Navajo Germantown Blanket : Historic : PC 279

Germantown yarn (from Germantown Pennsylvania) was first introduced to the Navajo at Bosque Redondo, so the women would have some material to weave their highly prized rugs. The Navajo Indians were allowed to return to their reservation (1868), where the weavers continued to use the popular Germantown yarns because they liked working with the vast array of colors. During the early years 1864-1875 Germantown yarn was 3 ply and was 4-ply after 1875. This yarn was provided as an annuity by the U.S. Government until 1878, after that the local Traders supplied Germantown and other yarns.

This weaving is made with 4-ply Germantown yarn, and reflects a strong Rio Grande design influence, as shown by the prominent central serrated diamond motif.

Part of an Exhibition at the Tucson Desert Art Museum January 4 2017 to April 30 2017 Please look at the Dazzled Eye catalog on page 14 to find this weaving.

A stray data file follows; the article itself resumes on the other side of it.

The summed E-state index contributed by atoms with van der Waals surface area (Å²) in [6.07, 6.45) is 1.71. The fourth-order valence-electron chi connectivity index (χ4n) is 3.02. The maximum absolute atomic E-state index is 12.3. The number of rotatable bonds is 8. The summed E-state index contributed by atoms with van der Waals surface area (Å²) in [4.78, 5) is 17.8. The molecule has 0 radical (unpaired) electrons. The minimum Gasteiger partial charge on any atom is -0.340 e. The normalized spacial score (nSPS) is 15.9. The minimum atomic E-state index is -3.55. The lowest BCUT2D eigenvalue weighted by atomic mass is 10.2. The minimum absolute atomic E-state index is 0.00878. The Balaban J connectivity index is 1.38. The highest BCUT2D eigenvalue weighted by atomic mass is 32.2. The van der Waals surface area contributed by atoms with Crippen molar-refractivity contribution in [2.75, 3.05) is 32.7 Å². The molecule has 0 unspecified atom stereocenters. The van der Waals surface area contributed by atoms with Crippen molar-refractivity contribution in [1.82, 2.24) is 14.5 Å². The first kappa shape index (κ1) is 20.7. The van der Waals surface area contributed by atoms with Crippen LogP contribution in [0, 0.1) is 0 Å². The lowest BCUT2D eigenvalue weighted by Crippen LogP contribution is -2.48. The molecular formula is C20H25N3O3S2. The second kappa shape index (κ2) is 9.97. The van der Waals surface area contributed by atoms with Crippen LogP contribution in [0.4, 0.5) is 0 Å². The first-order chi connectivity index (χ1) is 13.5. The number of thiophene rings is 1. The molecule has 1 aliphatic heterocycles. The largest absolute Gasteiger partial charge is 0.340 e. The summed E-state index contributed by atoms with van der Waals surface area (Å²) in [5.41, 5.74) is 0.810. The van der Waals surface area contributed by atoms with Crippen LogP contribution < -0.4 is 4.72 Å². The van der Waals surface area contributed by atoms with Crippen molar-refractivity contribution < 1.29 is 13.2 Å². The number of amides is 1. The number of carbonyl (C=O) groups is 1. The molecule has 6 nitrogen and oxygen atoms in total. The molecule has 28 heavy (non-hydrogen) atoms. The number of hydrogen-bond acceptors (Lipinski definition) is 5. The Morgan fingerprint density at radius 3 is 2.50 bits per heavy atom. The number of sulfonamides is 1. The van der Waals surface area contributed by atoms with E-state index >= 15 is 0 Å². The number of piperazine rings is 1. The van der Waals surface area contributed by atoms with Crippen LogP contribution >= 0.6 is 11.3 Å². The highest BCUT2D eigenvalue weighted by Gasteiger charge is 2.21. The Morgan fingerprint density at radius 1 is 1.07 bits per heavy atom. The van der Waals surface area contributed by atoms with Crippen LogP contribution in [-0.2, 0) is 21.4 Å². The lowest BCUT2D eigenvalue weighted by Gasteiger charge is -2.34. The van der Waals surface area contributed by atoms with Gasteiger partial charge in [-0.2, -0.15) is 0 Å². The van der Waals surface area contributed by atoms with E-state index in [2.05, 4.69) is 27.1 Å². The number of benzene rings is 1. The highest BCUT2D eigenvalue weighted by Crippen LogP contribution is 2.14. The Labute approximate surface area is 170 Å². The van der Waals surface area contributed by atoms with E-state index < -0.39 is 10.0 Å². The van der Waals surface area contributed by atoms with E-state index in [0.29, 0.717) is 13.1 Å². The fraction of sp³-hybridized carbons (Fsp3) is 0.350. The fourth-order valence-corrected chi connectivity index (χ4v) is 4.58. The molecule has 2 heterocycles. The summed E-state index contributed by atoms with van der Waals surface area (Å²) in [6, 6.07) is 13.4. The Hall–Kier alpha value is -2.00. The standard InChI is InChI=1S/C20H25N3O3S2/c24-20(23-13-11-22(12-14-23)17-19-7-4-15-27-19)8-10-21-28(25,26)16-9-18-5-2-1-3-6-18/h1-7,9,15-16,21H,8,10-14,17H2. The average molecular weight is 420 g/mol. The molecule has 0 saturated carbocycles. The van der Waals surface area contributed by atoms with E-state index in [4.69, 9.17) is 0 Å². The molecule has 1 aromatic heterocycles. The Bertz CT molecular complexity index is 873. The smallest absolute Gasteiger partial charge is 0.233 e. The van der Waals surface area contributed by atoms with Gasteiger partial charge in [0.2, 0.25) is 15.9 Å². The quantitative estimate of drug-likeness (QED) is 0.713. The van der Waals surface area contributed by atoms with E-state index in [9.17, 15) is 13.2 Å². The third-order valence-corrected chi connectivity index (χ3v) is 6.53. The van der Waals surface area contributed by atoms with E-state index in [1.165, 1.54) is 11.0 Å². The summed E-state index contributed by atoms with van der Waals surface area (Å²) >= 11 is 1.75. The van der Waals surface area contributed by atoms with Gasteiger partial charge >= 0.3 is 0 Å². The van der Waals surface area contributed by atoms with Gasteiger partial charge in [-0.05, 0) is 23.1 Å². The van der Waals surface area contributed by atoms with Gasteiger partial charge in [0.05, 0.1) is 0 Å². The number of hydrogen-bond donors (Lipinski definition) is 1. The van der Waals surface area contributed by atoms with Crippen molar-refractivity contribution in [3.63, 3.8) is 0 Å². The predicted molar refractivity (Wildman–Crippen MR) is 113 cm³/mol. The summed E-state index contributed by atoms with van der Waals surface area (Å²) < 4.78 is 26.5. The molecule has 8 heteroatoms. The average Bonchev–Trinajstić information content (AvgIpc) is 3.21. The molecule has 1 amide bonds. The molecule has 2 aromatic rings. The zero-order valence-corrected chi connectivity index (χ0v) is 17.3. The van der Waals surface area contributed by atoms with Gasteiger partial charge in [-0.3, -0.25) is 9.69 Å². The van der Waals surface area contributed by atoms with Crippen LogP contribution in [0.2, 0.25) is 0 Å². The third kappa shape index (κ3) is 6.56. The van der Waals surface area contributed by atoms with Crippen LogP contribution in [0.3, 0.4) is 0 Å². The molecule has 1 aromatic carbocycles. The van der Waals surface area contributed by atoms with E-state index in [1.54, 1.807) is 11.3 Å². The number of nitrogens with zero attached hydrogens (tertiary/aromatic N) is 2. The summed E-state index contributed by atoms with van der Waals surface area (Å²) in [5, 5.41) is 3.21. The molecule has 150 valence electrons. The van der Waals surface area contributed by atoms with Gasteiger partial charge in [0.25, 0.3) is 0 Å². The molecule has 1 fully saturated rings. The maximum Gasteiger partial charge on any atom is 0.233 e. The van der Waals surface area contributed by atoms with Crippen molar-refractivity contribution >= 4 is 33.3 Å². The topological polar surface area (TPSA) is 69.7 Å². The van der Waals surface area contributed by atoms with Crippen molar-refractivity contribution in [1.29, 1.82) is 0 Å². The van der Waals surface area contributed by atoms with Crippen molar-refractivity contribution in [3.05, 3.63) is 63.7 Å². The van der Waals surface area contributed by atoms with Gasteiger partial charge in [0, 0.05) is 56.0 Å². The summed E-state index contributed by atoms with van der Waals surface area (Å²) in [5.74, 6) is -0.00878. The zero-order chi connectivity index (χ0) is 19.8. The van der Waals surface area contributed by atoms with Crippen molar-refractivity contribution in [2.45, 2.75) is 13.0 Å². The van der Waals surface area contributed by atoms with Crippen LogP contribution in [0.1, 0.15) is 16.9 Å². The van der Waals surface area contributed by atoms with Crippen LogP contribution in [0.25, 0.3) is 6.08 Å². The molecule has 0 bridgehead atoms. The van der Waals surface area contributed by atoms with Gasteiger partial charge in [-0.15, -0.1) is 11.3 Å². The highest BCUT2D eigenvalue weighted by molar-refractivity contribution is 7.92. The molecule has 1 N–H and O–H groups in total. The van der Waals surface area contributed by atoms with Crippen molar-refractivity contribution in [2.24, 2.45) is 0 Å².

Style Germantown 
Weaver Unknown Navajo
Date circa 1880-1890
Size 47″ x 55″ (1.19M  x 1.40M)
Item # PC 279
Learn more about Germantown weavings

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A unique blend of history, Native American culture and storytelling make these weavings an art like no other.

To be showcased on your walls or grace your floors, this functional heirloom is one-of-a-kind piece of history that took 100's of hours to create and will last many lifetimes. We'd love to tell you more about it! 

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Type: Germantown

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